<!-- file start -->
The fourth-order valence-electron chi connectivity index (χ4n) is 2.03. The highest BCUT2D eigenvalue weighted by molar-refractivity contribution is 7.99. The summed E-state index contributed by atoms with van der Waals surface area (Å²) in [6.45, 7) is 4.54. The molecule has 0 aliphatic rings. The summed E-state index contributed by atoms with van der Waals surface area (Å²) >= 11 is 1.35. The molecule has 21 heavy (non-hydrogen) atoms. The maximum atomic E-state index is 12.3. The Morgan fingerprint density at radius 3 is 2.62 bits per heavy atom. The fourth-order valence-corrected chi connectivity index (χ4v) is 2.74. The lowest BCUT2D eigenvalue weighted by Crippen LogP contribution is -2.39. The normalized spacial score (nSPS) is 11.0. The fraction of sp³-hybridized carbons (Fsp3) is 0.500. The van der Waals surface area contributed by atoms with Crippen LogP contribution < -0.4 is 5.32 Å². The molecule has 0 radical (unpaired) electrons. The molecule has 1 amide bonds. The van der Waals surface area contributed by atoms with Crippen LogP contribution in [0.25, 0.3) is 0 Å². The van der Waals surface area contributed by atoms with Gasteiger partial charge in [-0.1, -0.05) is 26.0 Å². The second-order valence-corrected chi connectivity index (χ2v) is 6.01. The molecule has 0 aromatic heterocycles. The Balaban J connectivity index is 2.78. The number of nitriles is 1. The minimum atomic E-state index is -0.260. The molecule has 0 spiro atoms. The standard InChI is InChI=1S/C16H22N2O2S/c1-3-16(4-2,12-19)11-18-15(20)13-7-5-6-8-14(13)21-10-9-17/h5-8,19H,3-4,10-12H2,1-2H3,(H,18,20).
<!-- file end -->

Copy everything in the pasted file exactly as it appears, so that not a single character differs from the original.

The fourth-order valence-electron chi connectivity index (χ4n) is 2.03. The highest BCUT2D eigenvalue weighted by molar-refractivity contribution is 7.99. The summed E-state index contributed by atoms with van der Waals surface area (Å²) in [6.45, 7) is 4.54. The molecule has 0 aliphatic rings. The summed E-state index contributed by atoms with van der Waals surface area (Å²) >= 11 is 1.35. The molecule has 21 heavy (non-hydrogen) atoms. The maximum atomic E-state index is 12.3. The Morgan fingerprint density at radius 3 is 2.62 bits per heavy atom. The fourth-order valence-corrected chi connectivity index (χ4v) is 2.74. The lowest BCUT2D eigenvalue weighted by Crippen LogP contribution is -2.39. The normalized spacial score (nSPS) is 11.0. The fraction of sp³-hybridized carbons (Fsp3) is 0.500. The van der Waals surface area contributed by atoms with Crippen LogP contribution < -0.4 is 5.32 Å². The molecule has 0 radical (unpaired) electrons. The molecule has 1 amide bonds. The van der Waals surface area contributed by atoms with Crippen LogP contribution in [0.25, 0.3) is 0 Å². The van der Waals surface area contributed by atoms with Gasteiger partial charge in [-0.1, -0.05) is 26.0 Å². The second-order valence-corrected chi connectivity index (χ2v) is 6.01. The molecule has 0 aromatic heterocycles. The Balaban J connectivity index is 2.78. The number of nitriles is 1. The minimum atomic E-state index is -0.260. The molecule has 0 spiro atoms. The standard InChI is InChI=1S/C16H22N2O2S/c1-3-16(4-2,12-19)11-18-15(20)13-7-5-6-8-14(13)21-10-9-17/h5-8,19H,3-4,10-12H2,1-2H3,(H,18,20).